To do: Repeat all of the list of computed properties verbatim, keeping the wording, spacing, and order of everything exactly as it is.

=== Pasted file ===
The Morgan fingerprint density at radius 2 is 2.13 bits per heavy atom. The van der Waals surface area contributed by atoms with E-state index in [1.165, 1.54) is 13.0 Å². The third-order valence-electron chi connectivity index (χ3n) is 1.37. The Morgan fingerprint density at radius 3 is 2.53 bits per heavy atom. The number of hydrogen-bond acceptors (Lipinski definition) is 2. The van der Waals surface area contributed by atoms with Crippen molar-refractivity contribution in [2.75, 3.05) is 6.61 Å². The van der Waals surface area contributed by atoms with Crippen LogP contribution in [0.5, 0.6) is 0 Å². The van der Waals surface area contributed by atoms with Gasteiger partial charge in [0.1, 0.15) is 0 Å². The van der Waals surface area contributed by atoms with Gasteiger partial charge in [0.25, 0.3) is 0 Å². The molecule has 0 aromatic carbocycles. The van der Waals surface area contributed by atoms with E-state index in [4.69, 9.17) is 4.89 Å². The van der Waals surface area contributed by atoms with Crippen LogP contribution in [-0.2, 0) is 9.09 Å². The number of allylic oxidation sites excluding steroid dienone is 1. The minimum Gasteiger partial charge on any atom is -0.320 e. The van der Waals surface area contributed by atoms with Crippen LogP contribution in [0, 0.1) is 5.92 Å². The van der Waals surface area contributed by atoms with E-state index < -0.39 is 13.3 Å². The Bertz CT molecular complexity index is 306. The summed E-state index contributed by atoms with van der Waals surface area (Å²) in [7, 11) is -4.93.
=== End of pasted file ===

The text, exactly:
The Morgan fingerprint density at radius 2 is 2.13 bits per heavy atom. The van der Waals surface area contributed by atoms with E-state index in [1.165, 1.54) is 13.0 Å². The third-order valence-electron chi connectivity index (χ3n) is 1.37. The Morgan fingerprint density at radius 3 is 2.53 bits per heavy atom. The number of hydrogen-bond acceptors (Lipinski definition) is 2. The van der Waals surface area contributed by atoms with Crippen molar-refractivity contribution in [2.75, 3.05) is 6.61 Å². The van der Waals surface area contributed by atoms with Crippen LogP contribution in [0.5, 0.6) is 0 Å². The van der Waals surface area contributed by atoms with Gasteiger partial charge in [0.1, 0.15) is 0 Å². The van der Waals surface area contributed by atoms with Gasteiger partial charge in [0.25, 0.3) is 0 Å². The molecule has 0 aromatic carbocycles. The van der Waals surface area contributed by atoms with E-state index in [4.69, 9.17) is 4.89 Å². The van der Waals surface area contributed by atoms with Crippen LogP contribution in [-0.2, 0) is 9.09 Å². The number of allylic oxidation sites excluding steroid dienone is 1. The minimum Gasteiger partial charge on any atom is -0.320 e. The van der Waals surface area contributed by atoms with Crippen LogP contribution in [0, 0.1) is 5.92 Å². The van der Waals surface area contributed by atoms with E-state index < -0.39 is 13.3 Å². The Bertz CT molecular complexity index is 306. The summed E-state index contributed by atoms with van der Waals surface area (Å²) in [7, 11) is -4.93.